When we bought it our block of land it consisted of 2 olive trees and a paddock of couch, kikuyu, soursobs and assorted annual grasses. We moved one olive tree which died but the other one is now incorporated into the garden.
We don’t want to use chemical weed-killers, so we solarised the grasses with black plastic leftover from the build and then covered them with cardboard or newspaper topped with a thick layer of pea straw.
On the north side of the house, where we planned to have most of our veggie gardens, we levelled the slope into 3 terraces. This process scraped off most of the grasses and using the area for storing building materials and builders parking killed off the rest!
Because our soil is heavy alkaline clay containing huge amounts of rocks (now used in our retaining walls), we decided to mainly use raised garden beds made from either Ecowood sleepers or zincalume.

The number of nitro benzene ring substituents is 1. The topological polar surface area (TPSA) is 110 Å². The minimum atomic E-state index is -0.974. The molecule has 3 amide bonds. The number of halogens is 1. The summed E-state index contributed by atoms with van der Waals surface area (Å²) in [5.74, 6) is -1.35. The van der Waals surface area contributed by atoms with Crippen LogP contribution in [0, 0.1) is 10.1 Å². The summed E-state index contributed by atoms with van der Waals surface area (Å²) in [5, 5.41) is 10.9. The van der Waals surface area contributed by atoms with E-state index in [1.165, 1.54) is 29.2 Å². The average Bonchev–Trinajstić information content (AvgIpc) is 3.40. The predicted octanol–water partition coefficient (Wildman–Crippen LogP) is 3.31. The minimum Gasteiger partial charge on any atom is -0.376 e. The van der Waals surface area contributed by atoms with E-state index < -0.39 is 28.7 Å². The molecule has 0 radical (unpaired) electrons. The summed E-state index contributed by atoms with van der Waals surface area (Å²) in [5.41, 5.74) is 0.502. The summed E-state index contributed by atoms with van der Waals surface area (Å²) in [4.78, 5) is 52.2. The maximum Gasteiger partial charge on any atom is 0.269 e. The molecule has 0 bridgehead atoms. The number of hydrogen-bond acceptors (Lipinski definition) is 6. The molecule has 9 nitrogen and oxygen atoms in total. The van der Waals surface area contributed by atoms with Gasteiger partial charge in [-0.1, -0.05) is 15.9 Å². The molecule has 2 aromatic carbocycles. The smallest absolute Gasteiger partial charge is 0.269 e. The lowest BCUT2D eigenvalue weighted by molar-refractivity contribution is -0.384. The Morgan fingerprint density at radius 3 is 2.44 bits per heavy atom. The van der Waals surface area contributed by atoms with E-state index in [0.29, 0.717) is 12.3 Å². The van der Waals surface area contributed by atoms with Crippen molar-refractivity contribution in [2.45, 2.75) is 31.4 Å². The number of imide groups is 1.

We did not want to use Permapine because of the arsenic preservative which leaches into the soil. Other timber alternatives were recycled timber, which we decided was too difficult to source, manufactured cypress beds, which were too expensive for us, or Ecowood sleepers which are preserved with recycled copper and a synthetic biocide.
We decided to use Ecowood sleepers for fruit tree beds because we are still concerned about chemicals affecting our plants. We chose zincalume raised beds for our veggies and herbs because we think that there is less danger of chemical-leaching. Also they were more affordable as on-sale items and although metal has a higher embodied energy than timber it is easily recycled.
All the raised beds are working well and we have been enjoying broccoli, kale, spinach, silverbeet, lettuce, snowpeas, bok choy, spring onions, strawberries and rhubarb over winter and spring.